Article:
Interleukin-10 (IL-10) is recognized as an anti-inflammatory cytokine that downmodulates inflammatory immune responses at multiple levels. In innate cells, production of this cytokine is usually triggered after pathogen recognition receptor (PRR) engagement by pathogen-associated molecular patterns (PAMPs) or damage-associated molecular patters (DAMPs), as well as by other soluble factors. Importantly, IL-10 is frequently secreted during acute bacterial infections and has been described to play a key role in infection resolution, although its effects can significantly vary depending on the infecting bacterium. While the production of IL-10 might favor host survival in some cases, it may also result harmful for the host in other circumstances, as it can prevent appropriate bacterial clearance. In this review we discuss the role of IL-10 in bacterial clearance and propose that this cytokine is required to recover from infection caused by extracellular or highly pro-inflammatory bacteria. Altogether, we propose that IL-10 drives excessive suppression of the immune response upon infection with intracellular bacteria or in non-inflammatory bacterial infections, which ultimately favors bacterial persistence and dissemination within the host. Thus, the nature of the bacterium causing infection is an important factor that needs to be taken into account when considering new immunotherapies that consist on the modulation of inflammation, such as IL-10. Indeed, induction of this cytokine may significantly improve the host's immune response to certain bacteria when antibiotics are not completely effective.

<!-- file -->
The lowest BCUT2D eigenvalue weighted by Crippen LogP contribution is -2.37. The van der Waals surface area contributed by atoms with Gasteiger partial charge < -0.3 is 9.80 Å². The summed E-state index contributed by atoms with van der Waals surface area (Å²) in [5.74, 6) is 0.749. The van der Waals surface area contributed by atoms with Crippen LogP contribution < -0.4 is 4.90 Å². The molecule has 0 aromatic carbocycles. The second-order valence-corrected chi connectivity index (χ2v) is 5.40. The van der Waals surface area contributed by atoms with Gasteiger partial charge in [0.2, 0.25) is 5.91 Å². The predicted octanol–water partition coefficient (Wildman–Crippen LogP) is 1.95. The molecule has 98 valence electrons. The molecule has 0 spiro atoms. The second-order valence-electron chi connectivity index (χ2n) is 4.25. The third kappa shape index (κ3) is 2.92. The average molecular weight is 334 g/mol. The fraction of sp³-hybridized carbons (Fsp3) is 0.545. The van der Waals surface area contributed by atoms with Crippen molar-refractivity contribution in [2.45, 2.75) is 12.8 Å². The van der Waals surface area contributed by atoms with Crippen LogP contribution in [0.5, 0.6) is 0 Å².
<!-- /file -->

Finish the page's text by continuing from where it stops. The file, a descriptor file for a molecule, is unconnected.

Áreas temáticas de ASJC Scopus
- Endocrinología, diabetes y metabolismo
- Inmulogía y alergología
- Bioquímica, genética y biología molecular (todo)